For students in my classes the planes are ultra sharp and correctly set for when they arrive in the first class to give them the experience I’m speaking of. So too the different saws. I believe this is the most effective way of changing someone’s attitude towards sharpness, sharpening and ultimately the significance of using and maintaining such sharp edges to hand tools. Realising not only that you must have sharp hand tools is of course critically important, but then knowing what sharp is can be a very different thing. p1060038Of all the comments our students remark on on the most it is that they never used tools this sharp before, and that they never knew the quality such cuts would bring to the work. It is the powerful ‘wow-factor’ after chiseling and planing with an ultra-sharp cutting edge that the revelation becomes significant. When they see it and feel it it elevates them to a new and knowing high. It’s at this point that I am able to say to them that they must master sharpening for themselves and they, without hesitation, accept it unquestioningly as hard fact. It’s also at this point that I am able to convince them that what I am showing them and offering them can be theirs too. They then understand more fully that they must and can go beyond just buying a high-end and already-sharp hand tool to be able to sharpen whatever tools they can afford for themselves. This is the art they must not put off because, with the very first stroke or chop, the cutting edge is already deteriorating. Right from the get-go (an Americanism that really works) they begin to listen, they want to try and they feel empowered. So attitude is indeed everything.p1080104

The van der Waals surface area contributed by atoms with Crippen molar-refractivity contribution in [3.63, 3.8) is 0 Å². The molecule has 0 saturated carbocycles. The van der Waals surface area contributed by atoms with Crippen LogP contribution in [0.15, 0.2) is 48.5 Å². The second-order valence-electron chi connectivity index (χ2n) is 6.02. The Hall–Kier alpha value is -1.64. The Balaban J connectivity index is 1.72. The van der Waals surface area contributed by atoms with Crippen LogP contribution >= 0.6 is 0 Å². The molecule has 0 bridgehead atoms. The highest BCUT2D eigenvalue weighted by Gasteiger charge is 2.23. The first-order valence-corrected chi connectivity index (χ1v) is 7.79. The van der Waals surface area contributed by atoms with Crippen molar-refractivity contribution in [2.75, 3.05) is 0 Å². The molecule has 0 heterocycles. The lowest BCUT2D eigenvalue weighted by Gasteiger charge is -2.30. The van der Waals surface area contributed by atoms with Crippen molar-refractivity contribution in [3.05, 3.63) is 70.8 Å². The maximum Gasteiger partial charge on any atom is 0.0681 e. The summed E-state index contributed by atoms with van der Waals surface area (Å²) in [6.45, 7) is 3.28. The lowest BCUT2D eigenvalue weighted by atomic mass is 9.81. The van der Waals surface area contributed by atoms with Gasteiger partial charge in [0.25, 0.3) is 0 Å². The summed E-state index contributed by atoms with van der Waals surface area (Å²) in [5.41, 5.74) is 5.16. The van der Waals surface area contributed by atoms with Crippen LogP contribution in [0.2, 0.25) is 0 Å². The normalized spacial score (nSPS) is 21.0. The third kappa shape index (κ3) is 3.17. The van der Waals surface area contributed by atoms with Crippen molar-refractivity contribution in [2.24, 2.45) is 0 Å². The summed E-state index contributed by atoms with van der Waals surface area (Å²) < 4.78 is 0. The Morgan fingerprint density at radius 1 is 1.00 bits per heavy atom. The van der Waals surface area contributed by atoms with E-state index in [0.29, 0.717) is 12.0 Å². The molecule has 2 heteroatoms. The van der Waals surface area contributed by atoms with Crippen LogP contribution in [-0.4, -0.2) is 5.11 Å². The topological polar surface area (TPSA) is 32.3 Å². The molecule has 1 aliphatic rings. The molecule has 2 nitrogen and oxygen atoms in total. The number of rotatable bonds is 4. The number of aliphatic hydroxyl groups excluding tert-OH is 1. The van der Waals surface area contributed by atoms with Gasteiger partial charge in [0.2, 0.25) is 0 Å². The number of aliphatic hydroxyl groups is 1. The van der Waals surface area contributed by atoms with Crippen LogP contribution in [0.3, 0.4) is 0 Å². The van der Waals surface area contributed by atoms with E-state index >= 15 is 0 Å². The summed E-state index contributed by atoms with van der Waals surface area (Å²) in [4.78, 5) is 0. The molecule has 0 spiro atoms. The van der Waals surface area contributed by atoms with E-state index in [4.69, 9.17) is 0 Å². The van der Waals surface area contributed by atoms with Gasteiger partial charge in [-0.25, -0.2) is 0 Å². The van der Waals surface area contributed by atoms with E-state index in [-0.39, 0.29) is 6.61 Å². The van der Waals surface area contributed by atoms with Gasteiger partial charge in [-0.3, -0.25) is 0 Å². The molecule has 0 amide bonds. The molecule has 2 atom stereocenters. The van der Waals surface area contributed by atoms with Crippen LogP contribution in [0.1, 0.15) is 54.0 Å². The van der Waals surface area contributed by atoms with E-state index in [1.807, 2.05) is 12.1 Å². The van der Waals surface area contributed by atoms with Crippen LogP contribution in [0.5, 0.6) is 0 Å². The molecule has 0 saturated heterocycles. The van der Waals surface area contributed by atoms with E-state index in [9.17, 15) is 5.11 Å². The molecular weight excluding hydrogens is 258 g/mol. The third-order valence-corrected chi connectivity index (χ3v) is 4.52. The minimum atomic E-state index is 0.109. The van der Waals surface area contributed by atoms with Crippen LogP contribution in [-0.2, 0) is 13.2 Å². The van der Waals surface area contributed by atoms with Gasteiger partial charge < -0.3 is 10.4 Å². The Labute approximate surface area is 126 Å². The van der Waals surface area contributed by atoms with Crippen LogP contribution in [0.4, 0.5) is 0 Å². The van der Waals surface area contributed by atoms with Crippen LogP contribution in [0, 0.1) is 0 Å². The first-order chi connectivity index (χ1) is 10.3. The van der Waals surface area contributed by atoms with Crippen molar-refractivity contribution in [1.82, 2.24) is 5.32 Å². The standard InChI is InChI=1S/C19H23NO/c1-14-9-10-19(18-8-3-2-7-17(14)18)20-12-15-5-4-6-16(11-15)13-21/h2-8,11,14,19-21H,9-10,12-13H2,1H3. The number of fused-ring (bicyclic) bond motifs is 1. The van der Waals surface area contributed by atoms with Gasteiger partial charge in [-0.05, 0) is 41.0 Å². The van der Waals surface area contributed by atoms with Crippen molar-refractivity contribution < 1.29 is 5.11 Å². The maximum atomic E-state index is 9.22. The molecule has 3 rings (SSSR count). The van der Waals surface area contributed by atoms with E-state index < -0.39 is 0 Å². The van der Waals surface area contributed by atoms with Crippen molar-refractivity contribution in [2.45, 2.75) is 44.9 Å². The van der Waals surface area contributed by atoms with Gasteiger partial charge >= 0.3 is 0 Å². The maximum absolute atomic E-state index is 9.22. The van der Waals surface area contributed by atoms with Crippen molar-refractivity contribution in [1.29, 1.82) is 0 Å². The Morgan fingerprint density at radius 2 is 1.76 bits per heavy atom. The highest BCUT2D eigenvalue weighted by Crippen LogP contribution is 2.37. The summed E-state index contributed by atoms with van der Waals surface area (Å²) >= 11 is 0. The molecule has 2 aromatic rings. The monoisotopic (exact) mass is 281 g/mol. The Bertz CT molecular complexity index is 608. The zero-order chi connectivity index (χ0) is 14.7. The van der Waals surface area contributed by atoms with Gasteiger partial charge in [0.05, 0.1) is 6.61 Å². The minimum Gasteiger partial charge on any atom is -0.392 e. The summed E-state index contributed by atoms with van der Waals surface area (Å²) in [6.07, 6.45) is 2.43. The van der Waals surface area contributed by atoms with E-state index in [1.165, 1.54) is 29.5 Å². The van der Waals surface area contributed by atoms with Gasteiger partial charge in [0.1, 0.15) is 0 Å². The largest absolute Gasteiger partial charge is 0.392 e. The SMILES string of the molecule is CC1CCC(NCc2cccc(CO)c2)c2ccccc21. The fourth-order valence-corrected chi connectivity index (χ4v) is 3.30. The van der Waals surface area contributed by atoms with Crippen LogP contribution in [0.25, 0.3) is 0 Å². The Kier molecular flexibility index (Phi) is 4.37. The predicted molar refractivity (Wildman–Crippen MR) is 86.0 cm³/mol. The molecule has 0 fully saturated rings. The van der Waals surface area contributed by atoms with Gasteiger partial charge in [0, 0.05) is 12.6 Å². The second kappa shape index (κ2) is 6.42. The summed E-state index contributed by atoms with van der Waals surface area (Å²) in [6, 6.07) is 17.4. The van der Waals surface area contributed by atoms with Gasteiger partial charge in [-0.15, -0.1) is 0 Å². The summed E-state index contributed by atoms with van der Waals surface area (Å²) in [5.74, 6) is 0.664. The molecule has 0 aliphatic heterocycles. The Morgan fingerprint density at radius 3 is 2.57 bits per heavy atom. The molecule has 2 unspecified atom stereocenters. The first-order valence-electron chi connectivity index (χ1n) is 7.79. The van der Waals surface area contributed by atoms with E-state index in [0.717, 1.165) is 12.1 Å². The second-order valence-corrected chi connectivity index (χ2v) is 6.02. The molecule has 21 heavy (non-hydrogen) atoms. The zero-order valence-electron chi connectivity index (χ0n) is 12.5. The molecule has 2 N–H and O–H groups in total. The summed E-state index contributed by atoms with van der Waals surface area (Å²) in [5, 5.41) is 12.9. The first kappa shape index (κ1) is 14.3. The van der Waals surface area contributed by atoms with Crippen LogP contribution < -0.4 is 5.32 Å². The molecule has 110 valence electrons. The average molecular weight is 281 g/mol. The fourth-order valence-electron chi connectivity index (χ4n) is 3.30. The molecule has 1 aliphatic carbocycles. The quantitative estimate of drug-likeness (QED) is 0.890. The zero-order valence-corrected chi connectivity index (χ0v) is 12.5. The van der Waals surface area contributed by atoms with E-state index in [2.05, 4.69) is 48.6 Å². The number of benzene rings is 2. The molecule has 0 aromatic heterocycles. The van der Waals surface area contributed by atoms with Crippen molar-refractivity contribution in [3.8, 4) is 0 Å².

The tools you need to begin your woodworking journey are simple yet often the cause of great confusion when choosing hand tools is the massive choice. At one time this would have bemused an experienced craftsmen, but now they are mostly gone, the bemusement has gone too. Sales staff in general have little or no real working knowledge about the tools they sell but they have learned enough to sell convincingly. That’s unilaterally been my experience over the past 50 years. Take out the sales pitch steering you to the high-end stuff and the picture becomes clearer. Ask yourself the right questions and you will likely find a clearer answer than reading though a catalog of tools.p1080130